Nintendo put in charge of Wimbledon? Sounds like an entertaining idea. Cliff Richard imprisoned in a lava-filled dungeon. Andy Murray out in the second round after being devoured by a Piranha Plant. A possessed tennis racket that turns anyone who touches it to pure evil (it’s officially endorsed by Maria Sharapova). The possibilities are undoubtedly enticing.

Mario Tennis Aces is the latest attempt to add a zest of Mushroom Kingdom madness to the traditional Centre Court strawberries and cream. It’s developed by Camelot Software Planning, who previously served up Mario Tennis Ultra Smash on the Wii U, a game more undernourished in the options department than a Dry Bones on a Gwyneth Paltrow Goop retreat.

Fortunately, Aces doesn’t suffer from a similar entertainment emaciation. Alongside local and online multiplayer sit a single player Adventure campaign, tournaments and the motion-controlled Swing mode, which puts every household item within swatting distance of your TV at serious risk.

This is a game that has no intention of scrimping on alternative tennis content. One that apparently recognises its predecessor’s oversights, resolves its omissions and introduces new mechanics to re-establish Mario’s Serena-like stranglehold over the video game tennis tour. An area where current competition consists of a very small number of extremely mediocre players.

It’s a real shame then, that all the well-planned content the game throws at you is accompanied by a major catch. Because when it comes to making the most of its variety, Aces repeatedly drops the ball.

Aces is a street fighter masquerading as Roger Federer complete with Dragon Punch drop shots and Psycho Crusher smashes.

Aces is a tennis game seemingly made by people who hate tennis, or at least have a casual disdain for its subtleties. It plays a souped-up, smash mouth iteration of the sport that reduces almost everything down to executing a couple of super-powered, perfectly executed shots. Although the components may be different, the methodology is similar to that of the Pete Sampras, Goran Ivanisevic serve-and-volley era of the 1990s.

While many Nintendo games receive justifiable praise for their childlike fun, Aces regularly seems just childish. It is tennis redesigned and ‘improved’ by a group of primary schoolers hyped up on almost lethal doses of Haribo. A Street Fighter masquerading as Roger Federer complete with Dragon Punch drop shots and Psycho Crusher smashes.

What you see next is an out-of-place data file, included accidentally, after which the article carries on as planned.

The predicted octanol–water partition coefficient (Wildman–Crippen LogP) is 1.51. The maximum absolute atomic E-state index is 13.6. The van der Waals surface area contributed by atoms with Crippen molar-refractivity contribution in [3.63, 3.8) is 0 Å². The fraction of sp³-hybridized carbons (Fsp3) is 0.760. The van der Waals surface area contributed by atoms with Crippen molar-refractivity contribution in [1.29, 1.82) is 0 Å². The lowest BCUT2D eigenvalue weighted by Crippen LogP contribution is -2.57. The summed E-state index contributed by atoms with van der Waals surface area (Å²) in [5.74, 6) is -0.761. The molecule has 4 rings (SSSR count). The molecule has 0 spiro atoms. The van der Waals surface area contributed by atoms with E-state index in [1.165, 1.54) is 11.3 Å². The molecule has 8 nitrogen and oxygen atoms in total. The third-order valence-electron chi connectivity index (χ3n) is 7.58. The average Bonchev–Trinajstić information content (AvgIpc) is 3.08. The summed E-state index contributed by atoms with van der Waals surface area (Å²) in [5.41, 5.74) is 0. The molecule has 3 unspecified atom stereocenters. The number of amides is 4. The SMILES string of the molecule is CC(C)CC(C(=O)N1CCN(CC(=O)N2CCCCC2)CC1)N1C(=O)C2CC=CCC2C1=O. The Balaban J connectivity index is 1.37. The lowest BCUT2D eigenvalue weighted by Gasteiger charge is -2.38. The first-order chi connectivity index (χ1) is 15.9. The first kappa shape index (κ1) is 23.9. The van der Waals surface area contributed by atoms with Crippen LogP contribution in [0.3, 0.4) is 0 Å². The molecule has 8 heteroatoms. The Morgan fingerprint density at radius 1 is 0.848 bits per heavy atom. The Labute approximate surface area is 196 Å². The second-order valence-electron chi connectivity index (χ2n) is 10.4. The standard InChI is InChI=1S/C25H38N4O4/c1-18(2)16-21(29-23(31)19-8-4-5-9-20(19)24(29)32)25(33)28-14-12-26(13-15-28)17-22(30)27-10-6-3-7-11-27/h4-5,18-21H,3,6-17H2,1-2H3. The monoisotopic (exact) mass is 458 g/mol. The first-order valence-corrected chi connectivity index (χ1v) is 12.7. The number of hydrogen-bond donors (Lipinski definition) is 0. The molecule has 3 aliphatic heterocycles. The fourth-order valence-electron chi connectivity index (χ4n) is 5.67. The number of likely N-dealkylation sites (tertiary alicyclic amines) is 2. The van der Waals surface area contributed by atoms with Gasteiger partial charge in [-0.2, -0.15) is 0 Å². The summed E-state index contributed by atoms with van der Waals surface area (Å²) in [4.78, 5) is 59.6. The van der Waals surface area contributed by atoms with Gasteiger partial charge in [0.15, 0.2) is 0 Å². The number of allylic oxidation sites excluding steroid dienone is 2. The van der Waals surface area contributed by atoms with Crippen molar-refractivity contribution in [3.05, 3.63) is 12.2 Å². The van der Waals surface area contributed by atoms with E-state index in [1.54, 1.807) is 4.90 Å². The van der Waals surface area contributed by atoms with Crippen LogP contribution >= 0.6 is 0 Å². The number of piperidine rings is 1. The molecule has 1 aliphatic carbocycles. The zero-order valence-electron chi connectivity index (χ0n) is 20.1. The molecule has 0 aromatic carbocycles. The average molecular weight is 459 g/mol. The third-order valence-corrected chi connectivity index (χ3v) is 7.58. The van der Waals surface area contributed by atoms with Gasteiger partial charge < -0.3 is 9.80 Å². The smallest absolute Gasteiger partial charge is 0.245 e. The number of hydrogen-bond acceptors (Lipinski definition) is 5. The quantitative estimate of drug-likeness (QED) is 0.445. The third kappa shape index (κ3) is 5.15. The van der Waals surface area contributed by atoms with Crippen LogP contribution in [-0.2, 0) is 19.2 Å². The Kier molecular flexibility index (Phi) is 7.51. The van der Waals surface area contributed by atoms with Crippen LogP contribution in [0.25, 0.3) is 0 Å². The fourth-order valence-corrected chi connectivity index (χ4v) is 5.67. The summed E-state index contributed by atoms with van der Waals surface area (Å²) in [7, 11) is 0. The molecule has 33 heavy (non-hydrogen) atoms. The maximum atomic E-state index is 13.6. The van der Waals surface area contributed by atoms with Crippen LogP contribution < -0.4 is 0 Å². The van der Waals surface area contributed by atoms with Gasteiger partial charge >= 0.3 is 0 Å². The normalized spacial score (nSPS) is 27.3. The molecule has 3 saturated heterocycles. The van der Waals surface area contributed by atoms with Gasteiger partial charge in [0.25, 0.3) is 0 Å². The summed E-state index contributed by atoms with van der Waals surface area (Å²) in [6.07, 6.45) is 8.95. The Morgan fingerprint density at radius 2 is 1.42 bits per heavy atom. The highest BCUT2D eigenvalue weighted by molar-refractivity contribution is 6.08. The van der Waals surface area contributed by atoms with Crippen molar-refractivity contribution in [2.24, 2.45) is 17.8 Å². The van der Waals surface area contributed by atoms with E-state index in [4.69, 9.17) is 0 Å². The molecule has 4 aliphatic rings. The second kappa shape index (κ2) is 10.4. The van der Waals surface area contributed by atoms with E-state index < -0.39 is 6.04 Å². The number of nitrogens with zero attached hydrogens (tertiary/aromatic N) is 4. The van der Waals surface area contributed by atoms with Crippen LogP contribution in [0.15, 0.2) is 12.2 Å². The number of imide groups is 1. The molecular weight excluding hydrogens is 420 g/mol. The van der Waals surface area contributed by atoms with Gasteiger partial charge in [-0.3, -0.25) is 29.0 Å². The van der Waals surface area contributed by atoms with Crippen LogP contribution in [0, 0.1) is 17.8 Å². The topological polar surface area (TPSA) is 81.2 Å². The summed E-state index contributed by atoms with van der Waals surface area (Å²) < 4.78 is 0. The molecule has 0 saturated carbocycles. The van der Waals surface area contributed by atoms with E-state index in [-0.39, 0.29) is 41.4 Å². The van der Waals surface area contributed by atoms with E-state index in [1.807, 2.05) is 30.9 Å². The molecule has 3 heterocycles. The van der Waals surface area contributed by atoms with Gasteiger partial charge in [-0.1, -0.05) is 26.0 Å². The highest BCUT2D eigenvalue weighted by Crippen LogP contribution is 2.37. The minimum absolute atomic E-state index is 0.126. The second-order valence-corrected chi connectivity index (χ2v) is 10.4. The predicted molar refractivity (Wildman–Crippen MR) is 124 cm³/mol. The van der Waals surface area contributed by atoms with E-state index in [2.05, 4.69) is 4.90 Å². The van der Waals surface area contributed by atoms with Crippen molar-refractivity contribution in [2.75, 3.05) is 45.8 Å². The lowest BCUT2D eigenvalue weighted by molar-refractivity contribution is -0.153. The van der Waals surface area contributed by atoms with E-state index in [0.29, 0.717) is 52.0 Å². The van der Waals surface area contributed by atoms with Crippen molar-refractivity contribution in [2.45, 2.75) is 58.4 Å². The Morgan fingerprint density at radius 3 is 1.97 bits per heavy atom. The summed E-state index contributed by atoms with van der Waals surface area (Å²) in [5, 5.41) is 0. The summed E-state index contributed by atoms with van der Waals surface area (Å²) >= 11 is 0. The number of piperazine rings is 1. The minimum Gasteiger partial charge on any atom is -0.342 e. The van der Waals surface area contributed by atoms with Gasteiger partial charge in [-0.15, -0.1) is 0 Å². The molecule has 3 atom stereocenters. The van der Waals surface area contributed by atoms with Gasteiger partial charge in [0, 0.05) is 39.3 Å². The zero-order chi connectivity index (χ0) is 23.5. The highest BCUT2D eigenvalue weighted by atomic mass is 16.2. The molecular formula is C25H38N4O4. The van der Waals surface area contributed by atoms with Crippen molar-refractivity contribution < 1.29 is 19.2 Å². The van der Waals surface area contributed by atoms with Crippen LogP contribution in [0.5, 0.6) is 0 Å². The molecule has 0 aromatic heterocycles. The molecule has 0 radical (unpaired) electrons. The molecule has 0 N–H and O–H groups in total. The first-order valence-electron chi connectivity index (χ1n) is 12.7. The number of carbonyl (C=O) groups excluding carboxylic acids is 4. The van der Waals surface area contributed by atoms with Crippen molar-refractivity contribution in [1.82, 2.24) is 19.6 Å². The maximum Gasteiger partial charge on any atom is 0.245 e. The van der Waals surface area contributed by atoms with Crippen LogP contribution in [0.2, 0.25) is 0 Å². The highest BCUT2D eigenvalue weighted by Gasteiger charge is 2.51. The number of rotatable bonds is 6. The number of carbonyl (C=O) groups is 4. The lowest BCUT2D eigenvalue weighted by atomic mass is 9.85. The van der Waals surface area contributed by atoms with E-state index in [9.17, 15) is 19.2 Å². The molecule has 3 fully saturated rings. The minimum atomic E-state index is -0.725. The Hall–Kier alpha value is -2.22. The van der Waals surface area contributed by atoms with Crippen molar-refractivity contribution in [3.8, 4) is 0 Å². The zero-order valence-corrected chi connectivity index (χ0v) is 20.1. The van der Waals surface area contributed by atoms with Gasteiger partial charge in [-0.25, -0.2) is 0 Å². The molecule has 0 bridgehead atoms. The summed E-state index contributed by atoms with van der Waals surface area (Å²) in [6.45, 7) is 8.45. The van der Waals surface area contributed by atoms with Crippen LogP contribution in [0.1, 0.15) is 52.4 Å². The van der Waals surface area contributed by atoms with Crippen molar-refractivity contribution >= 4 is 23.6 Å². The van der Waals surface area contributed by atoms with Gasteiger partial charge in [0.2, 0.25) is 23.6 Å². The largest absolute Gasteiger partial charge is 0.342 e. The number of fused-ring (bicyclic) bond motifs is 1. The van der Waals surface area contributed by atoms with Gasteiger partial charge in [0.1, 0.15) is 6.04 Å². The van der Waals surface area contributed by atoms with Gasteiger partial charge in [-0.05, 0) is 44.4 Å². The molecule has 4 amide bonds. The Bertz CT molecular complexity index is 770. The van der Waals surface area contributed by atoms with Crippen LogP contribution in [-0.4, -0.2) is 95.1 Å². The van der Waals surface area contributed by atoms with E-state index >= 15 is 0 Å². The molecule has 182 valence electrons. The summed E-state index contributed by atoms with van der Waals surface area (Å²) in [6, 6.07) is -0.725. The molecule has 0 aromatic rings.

All the conventional top-spins, slices and serves are included, but their intricacies and potency have been muted to make them subservient to the new stuff Camelot has layered on top. Each player has been empowered with an energy gauge that fills as you rally. In Aces’ one piece of tactical innovation, its then up to you to utilise this power bank to your advantage, either by slowing time to make impossible, point-saving shots, or bludgeoning supersonic, crosshair-placed returns past your opponent. These thunderbolts can be blocked with perfect timing, but there’s a high risk they’ll smash through your defences, reducing your racket to a shattered mass of graphite shards and strings.

I know all this sounds awesome. For the first half-hour or so I was totally caught up in the bombastic back-and-forth of pounding shots chased by glittering vapour trails, charismatic characters and quirky courts that have you dashing around mountain tops and ship decks. But while this kind of special move-based gameplay is perfect for best-of-three-round fighting games, repeating the same race to pull off super-powered shots for every single point in a tennis match soon becomes a frustrating monotony.

The Adventure mode does a creative job of coaching you in the game’s mechanics. It’s a Mario-style expedition across varying environments with tennis trials in place of platforming levels. The plot is ridiculous, the dialogue knowing and it acts as an appropriate showcase for the game’s rich cartoon visuals from the ruffled grass wafting in a forest glade to the splintered spookiness of a haunted house.

RPG-lite elements allow you to enhance Mario’s tennis abilities and acquire new rackets, but, like the rest of Aces, interesting ideas are undone by suboptimal execution. The Adventure mode’s boss fights include inventively conceived battles against a magic, ball-transporting mirror and a pair of giant rock hands. But too often the game supplements skillful challenge with cheap tactics to forcibly elongate its rather succinct quest.

Offline tournaments come in a smattering of different difficulties, each one consisting of three matches. They don’t provide the most prolonged of workouts, but they are good for honing your skills and strategies with and against each of Aces’ 16 playable characters. Every one of these, from Peach to Chain Chomp, has their own trick and special shots, but the variations don’t diversify the gameplay enough to warrant a substantial investment.

Local multiplayer is a welcome inclusion, but the split-screen setup is not the ideal choice for maximum enjoyment. It compromises players’ perspective, squashing each one into just a portion of the screen which, in a game so frenzied, makes it hard to maintain your concentration and bearings.

The online is better, but still plagued by Aces’ central problem: this is a tennis game that’s had the sport half-beaten out of it and replaced with superficial fighting game systems. I really hoped I’d find some serious affection for Mario Tennis Aces, but for me, it ended closer to tennis ‘love’ than true love. Aces is unapologetically the Super Smash Brothers of tennis games, which is sure to delight some and send others into fits of John McEnroe-esque apoplexy.

 

Mario Tennis Aces is out now on Nintendo Switch. Find out more at mariotennis.nintendo.com/aces.